Oldies to the fore
Emboldened by a prediction I made for a Manchester local television station ahead of the Champions League final (“It’ll go to penalties, after being 1-1 after extra time,” I said. “And you know Edwin Van der Sar has saved penalties against Chelsea before”) I am going to make one for the Euro 2008: Spain are going to win it.
Mind, the thing about the Champions League one was I didn’t really believe it. I was pretty certain Chelsea were going to do it, but just said that because it was a Manchester television station and I didn’t want to upset their viewers. Unfortunately I barely remembered saying it. Especially when I made a telephone bet later in the day and went with Chelsea. So what do I know as a pundit? Except this: I really do think Spain will do it.
We all know why they normally don’t. Spain’s is not a national dressing room, it is more a regional assembly of warring councils. The Basques can’t stand the Catalans, the Balearic islanders can’t stand the mainlanders and everyone hates anyone from Madrid. Except those from Madrid, obviously, who hate everyone else. Trying to convert the disparate interests into a working whole has been a task well beyond a succession of Spanish coaches. Which has resulted in Spain’s record in international competition (one victory in the European Championships in 1964) being even more woeful than England’s. And that is saying something. Especially given the strengths of the country’s league.
This time, however, it will be different. Spain have everything going for them: players, temperament, timing. If you were creating a fantasy football side, picking from the squads of all the other nations in this competition, you would be hard pushed to come with anything to match what Spain has to offer. With Casillas, Puyol and Ramos in defence they have a collection of veterans so experienced, so wily, so competent, so grizzled in a movie they would be played by Clint Eastwood, Bruce Willis and Harrison Ford. These are defenders who don’t make mistakes, who take being beaten as a personal insult. In midfield, the regional battles will be irrelevant as all of Spain’s finest talents are Catalans: Xavi, Inesta and Fabregas. The latter is a player who – for reasons best known to himself – insists of using his nickname on his international shirt and being referred to as Cesc. While up front they have the two best forwards in the competition: Torres and David Villa, pace, power and panache made flesh.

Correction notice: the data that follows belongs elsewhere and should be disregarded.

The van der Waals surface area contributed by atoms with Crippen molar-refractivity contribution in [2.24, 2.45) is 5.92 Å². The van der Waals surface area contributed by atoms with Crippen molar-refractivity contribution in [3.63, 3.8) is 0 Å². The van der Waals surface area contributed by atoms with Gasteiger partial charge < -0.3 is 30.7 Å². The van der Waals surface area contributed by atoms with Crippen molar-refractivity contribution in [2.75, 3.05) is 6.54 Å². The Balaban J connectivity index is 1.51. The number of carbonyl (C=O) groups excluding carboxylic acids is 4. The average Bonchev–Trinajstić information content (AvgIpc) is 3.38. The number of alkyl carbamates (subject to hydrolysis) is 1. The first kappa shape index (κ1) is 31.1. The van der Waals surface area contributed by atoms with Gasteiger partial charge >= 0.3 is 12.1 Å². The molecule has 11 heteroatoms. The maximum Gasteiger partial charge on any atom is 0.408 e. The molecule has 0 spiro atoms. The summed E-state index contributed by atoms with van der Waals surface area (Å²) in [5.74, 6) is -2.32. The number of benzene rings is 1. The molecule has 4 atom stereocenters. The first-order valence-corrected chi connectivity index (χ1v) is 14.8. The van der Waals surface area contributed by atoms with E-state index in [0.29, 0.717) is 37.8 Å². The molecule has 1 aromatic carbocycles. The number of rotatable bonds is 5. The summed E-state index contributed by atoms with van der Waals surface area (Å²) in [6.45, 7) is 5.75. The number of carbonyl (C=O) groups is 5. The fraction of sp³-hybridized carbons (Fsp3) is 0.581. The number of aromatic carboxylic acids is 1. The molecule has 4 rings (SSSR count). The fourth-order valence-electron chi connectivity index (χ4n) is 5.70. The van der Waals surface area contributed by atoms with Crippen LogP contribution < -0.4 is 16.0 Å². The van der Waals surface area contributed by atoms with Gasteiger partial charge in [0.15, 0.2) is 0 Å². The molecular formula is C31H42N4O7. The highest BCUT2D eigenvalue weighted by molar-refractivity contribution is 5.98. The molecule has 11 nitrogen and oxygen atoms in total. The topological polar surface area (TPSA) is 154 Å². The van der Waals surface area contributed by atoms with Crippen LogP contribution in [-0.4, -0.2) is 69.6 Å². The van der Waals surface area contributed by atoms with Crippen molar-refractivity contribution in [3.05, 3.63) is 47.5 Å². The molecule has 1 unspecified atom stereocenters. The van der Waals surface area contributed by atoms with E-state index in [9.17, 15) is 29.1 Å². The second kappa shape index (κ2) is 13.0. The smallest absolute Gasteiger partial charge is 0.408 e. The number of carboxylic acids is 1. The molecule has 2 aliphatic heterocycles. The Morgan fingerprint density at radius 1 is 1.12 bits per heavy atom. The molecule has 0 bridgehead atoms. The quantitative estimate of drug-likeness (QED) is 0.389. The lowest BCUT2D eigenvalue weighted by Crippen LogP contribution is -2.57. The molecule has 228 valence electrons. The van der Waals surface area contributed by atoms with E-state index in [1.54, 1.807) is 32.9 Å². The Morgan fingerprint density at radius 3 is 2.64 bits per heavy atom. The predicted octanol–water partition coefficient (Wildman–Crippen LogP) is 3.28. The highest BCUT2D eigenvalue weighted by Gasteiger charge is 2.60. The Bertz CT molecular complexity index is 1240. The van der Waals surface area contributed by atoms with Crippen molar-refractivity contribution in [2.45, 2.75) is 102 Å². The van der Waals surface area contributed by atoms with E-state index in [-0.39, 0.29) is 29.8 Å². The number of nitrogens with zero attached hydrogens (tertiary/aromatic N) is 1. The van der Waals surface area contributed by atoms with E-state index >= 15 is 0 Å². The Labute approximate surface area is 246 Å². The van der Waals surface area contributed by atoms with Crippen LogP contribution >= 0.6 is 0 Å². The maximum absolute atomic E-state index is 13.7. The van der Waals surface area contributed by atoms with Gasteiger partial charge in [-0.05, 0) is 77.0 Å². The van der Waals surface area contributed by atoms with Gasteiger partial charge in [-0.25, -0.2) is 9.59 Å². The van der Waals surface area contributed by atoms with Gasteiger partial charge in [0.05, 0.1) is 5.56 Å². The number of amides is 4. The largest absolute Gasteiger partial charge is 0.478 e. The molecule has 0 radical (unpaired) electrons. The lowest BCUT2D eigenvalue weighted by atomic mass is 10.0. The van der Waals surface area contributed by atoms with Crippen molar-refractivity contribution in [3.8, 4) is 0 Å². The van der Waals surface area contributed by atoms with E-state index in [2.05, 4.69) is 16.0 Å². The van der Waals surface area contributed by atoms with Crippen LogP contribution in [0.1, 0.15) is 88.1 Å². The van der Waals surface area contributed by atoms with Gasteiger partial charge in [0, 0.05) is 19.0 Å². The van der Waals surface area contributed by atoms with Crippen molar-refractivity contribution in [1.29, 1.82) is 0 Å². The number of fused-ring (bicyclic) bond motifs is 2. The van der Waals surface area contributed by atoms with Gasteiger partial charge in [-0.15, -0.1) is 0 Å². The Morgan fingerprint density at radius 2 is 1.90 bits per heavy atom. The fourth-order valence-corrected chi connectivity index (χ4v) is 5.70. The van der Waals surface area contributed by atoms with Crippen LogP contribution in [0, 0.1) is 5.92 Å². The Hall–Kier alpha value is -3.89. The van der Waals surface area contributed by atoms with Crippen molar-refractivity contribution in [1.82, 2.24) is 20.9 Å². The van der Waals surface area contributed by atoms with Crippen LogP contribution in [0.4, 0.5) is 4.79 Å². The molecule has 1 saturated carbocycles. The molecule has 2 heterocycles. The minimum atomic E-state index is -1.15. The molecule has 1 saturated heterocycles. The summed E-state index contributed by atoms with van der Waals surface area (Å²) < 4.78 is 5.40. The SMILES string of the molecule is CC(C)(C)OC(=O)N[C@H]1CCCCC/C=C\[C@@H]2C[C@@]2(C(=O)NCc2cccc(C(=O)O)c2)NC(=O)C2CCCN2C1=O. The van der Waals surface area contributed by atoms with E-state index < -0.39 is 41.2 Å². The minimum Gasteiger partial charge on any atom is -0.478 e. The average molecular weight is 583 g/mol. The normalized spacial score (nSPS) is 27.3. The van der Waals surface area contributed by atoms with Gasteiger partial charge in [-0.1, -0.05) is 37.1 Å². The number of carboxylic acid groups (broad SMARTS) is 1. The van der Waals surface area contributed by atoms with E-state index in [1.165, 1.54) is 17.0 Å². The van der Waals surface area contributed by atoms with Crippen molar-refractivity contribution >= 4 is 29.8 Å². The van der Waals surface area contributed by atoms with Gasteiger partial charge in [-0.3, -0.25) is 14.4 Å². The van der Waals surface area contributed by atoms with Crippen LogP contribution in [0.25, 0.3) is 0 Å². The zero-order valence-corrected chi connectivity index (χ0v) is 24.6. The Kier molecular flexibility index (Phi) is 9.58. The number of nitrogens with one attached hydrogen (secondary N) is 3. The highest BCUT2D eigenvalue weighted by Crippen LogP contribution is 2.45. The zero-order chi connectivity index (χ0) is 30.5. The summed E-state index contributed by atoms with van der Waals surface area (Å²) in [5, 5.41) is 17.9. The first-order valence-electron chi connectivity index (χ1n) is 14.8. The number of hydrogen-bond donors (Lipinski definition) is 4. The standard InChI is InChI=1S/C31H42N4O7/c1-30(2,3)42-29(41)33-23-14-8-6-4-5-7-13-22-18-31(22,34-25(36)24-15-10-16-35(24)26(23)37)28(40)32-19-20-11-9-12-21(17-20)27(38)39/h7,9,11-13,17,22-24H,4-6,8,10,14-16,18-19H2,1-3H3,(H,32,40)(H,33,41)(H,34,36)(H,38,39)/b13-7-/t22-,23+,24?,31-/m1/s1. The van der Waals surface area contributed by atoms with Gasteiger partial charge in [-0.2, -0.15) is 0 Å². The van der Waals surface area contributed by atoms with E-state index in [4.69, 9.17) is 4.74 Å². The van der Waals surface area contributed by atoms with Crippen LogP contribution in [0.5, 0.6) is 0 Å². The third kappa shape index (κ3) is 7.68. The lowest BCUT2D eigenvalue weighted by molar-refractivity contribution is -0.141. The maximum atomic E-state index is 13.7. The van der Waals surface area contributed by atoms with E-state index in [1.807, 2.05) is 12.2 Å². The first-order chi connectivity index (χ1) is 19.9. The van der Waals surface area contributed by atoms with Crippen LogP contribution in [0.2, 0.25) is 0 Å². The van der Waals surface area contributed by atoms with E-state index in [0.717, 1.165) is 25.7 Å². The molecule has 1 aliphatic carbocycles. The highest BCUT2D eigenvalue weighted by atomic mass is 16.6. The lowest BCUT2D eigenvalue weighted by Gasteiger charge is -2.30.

But the thing that really makes me think this could be Spain’s year is the presence brooding in the dug out. Luis Aragones is a cantankerous old cove of a coach, given to sulphurous public utterances and inexcusable racist utterances involving leading French forwards. He is, in many ways, the face of the old-fashioned, backwoods Spain of the sort that makes fun of Lewis Hamilton’s skin colour at Formula One testing in Barcelona. Unacceptable and unnecessary. Yet there is something about Aragones that suggests he is plugged into the footballing zeitgeist: his age. He is 70. And this season has been the year of the old coach. What with the 61 year-old Harry Redknapp lifting the FA Cup, Fabio Capello, 62 in June setting off on a four-year plan with England, 66 year-old Alex Ferguson winning the golden double of Premier League and Champions League and 69 year-old Giovanni Trapattoni taking control of the Irish squad, football is now in thrall to the wisdom of the grey.
Aragones is poised to add another glittering pot to the collection compiled by the old boys network. Age will not only not wither this lot, it will not be denied. It is Spain’s trophy.
By Jim White